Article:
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Co-ordinate Geometry
Co-ordinate Geometry

What is co-ordinate geometry? I think you all are here to enhance your knowledge about the topic of coordinate geometry. So, in today’s article, I will tell you about what is coordinate geometry, the History of coordinate geometry and many more. So, stay tuned.

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Explaining the position of a point in two-dimension or we can say the branch of Mathematics which combines the use of Algebra and Geometry together is called coordinate geometry. Coordinate geometry is a branch of geometry where the position of the points on the plane is defined with the help of an ordered pair of numbers also known as coordinates

I will try my best to make the topic easy and interesting for all of you. I will tell more about Co-ordinate geometry and different types of skills used to solve the problems and history of the topic in the upcoming paragraphs. So, let’s get started.

What is Co-ordinate Geometry?

History-:

The method of describing the location of points in this way was proposed by the French mathematician René Descartes (1596 – 1650). (Pronounced “day CART”). He proposed further that curves and lines could be described by equations using this technique, thus being the first to link algebra and geometry. In honor of his work, the coordinates of a point are often referred to as its Cartesian coordinates, and the coordinate plane as the Cartesian Coordinate Plane.

Rectangular Co-ordinate System-:

Cartisian Plane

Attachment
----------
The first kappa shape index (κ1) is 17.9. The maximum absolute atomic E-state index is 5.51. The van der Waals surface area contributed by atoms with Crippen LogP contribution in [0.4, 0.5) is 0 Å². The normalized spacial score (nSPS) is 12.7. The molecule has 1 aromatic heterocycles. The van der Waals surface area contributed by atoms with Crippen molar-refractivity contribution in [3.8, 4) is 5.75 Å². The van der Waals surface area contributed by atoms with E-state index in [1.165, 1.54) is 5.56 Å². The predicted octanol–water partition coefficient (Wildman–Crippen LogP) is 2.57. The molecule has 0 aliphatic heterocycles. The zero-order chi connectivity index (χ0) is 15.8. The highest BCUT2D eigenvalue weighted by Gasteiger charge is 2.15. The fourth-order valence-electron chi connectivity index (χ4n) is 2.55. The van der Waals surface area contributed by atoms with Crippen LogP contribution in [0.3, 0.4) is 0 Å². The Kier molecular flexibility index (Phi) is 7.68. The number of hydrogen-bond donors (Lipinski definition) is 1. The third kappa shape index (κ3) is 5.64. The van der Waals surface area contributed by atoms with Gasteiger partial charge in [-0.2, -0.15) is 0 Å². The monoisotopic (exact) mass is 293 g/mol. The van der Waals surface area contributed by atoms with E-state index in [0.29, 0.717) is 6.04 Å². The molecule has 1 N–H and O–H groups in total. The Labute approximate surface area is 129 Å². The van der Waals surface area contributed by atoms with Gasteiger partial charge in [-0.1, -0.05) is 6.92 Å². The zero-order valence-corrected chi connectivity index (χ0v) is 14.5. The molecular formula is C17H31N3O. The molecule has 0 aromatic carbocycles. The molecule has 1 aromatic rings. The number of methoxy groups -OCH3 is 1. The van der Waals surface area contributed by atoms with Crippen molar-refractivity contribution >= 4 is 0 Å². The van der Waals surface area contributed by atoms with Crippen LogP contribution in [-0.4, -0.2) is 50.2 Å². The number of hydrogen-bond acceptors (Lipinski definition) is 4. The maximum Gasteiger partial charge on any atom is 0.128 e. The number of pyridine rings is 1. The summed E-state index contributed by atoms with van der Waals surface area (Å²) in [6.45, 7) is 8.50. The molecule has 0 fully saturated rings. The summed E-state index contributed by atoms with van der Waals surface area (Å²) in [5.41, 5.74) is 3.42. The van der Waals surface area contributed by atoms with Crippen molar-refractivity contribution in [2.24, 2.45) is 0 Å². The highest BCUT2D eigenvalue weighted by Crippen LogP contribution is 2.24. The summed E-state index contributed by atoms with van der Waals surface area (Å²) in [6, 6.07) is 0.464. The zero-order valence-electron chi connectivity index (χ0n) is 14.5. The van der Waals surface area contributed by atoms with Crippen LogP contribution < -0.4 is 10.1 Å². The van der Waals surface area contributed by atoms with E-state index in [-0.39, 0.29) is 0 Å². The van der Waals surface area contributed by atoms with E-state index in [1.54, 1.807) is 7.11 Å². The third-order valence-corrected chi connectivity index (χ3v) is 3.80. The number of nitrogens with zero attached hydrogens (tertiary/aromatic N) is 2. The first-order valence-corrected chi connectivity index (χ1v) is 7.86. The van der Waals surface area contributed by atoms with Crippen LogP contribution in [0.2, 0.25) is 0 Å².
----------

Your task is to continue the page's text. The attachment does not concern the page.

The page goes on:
Cartisian Plane

The coordinate axes divide the coordinate plane into four quadrants. The position of point P which is at a distance of units from the y-axis and at a distance of b units from the x-axis is shown as P (a, b) where a is called the abscissa of the point or x-coordinate and b is called ordinate of the point or y-coordinate. (a, b) is called ordered pair.

Remember-: In 1st Quadrant : x-coordinate (+), y-coordinate (+). In 2nd Quadrant : x-coordinate (-), y-coordinate (+). In 3rd Quadrant : x-coordinate (-), y-coordinate (-). In 4th Quadrant : x-coordinate (+), y-coordinate (-).

Note-:

  • The coordinates of the origin are (0, 0).
  • y-coordinate of all the points on x-axis is zero for example (2, 0), (-3, 0) etc , are the points on x-axis.
  • x-coordinate of all the points on the y-axis is zero for example (0, 5), (0, -3) are the points on the y-axis.

Plotting of Point-:

To plot a given point (-3, 5), first note the signs coordinates and find quadrant in which the point lies. Draw two perpendicular lines as x-axis and y-axis and mark O as origin as the point of intersection. To plot (-3, 5), x-coordinate is -3 and y-coordinate is 5.

The point lies in 2nd quadrant. Label this point as A (-3, 5).

Plotting a Point ( -3, 5)

Inclination/Slope (or gradient) of a Straight Line-:

Slope of a line-: The slope, Inclination, and gradient are the same. The slope or gradient of a line is a number that describes both the direction and the steepness of the line. The slope is often denoted by the letter ‘m‘.

  • If a line makes an angle θ with the positive direction of an x-axis, then tan θ is called the slope of the line. It is written as m = tan θ and the line is said to be inclined at an angle of θ with the x-axis.
  • When the line is || ( parallel ) to x-axis its inclination is zero or slope = m = tan 00 = 0.
  • When the line is || to y-axis its inclination is 900, or slope = m =tan 900 which is not defined.
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Note-:

  • x = 0 is the equation of y-axis.
  • x=a is the equation of a line || to y-axis and at a distance of ‘a’ units from it.
  • y = 0 is the equation of x-axis.
  • y=b is the equation of a line || to x-axis at a distance of ‘b’ units from it.

Graph of Linear Equation-:

The graph of linear equation is always a straight line.

Type 1-: When linear equation is in the form of y= mx.

Type 2-: When the linear equation is of the form y= mx + c, where c is a rational number but not zero ( numbers which are in the form of p/q, where q is not equal to 0 are called rational numbers).